Pests and Diseases Affecting Leeks
Leeks are relatively pest and disease free, as long as they are part of a crop rotation plan and are not grown on the same ground several years running.
Onion fly: Leeks are occasionally attacked by this pest, which is particularly troublesome in the larval stage, when the maggots tunnel into the plant tissue. The fly, which looks like a small grey house fly, lays its eggs in spring and early summer, near the base of the leek, on the leaves and in thenearby. Scattering diazinon granules in late spring will help to control the emerging larva. Like , young seem particularly vulnerable. Lift and destroy and infested leeks; the main symptoms are yellowing and drooping foliage.
When lifting the infested leeks, make sure there are no maggots left lying on the ground. Because the flies are attracted to the smell of fresh manure, make sure leeks are not planted on freshly manured ground. Leek moth: this small brown moth lays its eggs on the base of leek plants during mid and late spring. The emerging pale green caterpillars tunnel through the leaves, which are disfigured with white streaks. As more and more tunnels are made, the leeks loose their strength and may collapse and die.
The best method of control is a nicotine wash, applied first when the plants are still in the seed-bed, and again in mid to late summer.
White rot: this fungal infection attacks onions,and as well as leeks, and is most noticeable in hot, dry summers. Plants grown in overcrowded conditions are particularly vulnerable. Infected leeks will have yellow leaves, with a white or grey fungus covering the underground base of the plant, looking like strands of white thread. The spores can remain viable in the soil for at least eight years, so proper crop rotation is the best precaution against white rot. Dusting the soil at sowing time with calomel dust gives some additional measure of protection, and leeks grown on fertile, organically manured soil seem less vulnerable.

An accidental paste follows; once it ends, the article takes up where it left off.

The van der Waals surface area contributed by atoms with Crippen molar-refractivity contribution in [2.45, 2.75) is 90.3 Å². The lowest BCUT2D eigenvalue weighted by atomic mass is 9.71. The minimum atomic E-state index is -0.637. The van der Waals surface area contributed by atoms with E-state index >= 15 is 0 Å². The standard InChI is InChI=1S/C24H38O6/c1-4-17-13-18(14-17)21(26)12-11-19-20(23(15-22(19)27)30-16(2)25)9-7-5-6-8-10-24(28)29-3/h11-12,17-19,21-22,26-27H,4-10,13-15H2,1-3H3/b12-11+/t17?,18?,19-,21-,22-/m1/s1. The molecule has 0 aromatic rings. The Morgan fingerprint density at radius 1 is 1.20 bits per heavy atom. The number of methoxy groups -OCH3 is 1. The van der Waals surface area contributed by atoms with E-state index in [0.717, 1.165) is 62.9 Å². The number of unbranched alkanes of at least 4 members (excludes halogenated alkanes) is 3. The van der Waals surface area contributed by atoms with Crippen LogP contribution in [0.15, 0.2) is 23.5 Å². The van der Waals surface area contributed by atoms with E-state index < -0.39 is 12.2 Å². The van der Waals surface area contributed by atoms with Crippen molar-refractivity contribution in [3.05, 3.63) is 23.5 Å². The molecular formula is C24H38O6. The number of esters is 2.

White tip: this is another fungal infection, which usually appears from late summer through the winter. Symptoms are a white die back of the leaf tips, white patches appearing on other parts of the leaf and stem, and stunted growth. Infected leaves look watery, thin and papery; eventually they rot away. Besides looking unpleasant, infected leeks wilt quickly and will not keep at all. Badly infected leeks should be removed and destroyed, and the remainder sprayed fortnightly with a copper fungicide until all white patches disappear.
Leek rust: this fungal infection is more prevalent when the autumn and winter are unusually mild. Leeks growing in soil which is rich in nitrogen but lacks potassium are particularly vulnerable. The symptoms of leek rust are orange, powdery spots on older leaves, which later turn yellow. Although they are disfigured, leeks with mild rust infections can still be eaten. Badly infected plants should be dug up and destroyed. To control the spread of the disease, spray the remainder of the leeks with zineb.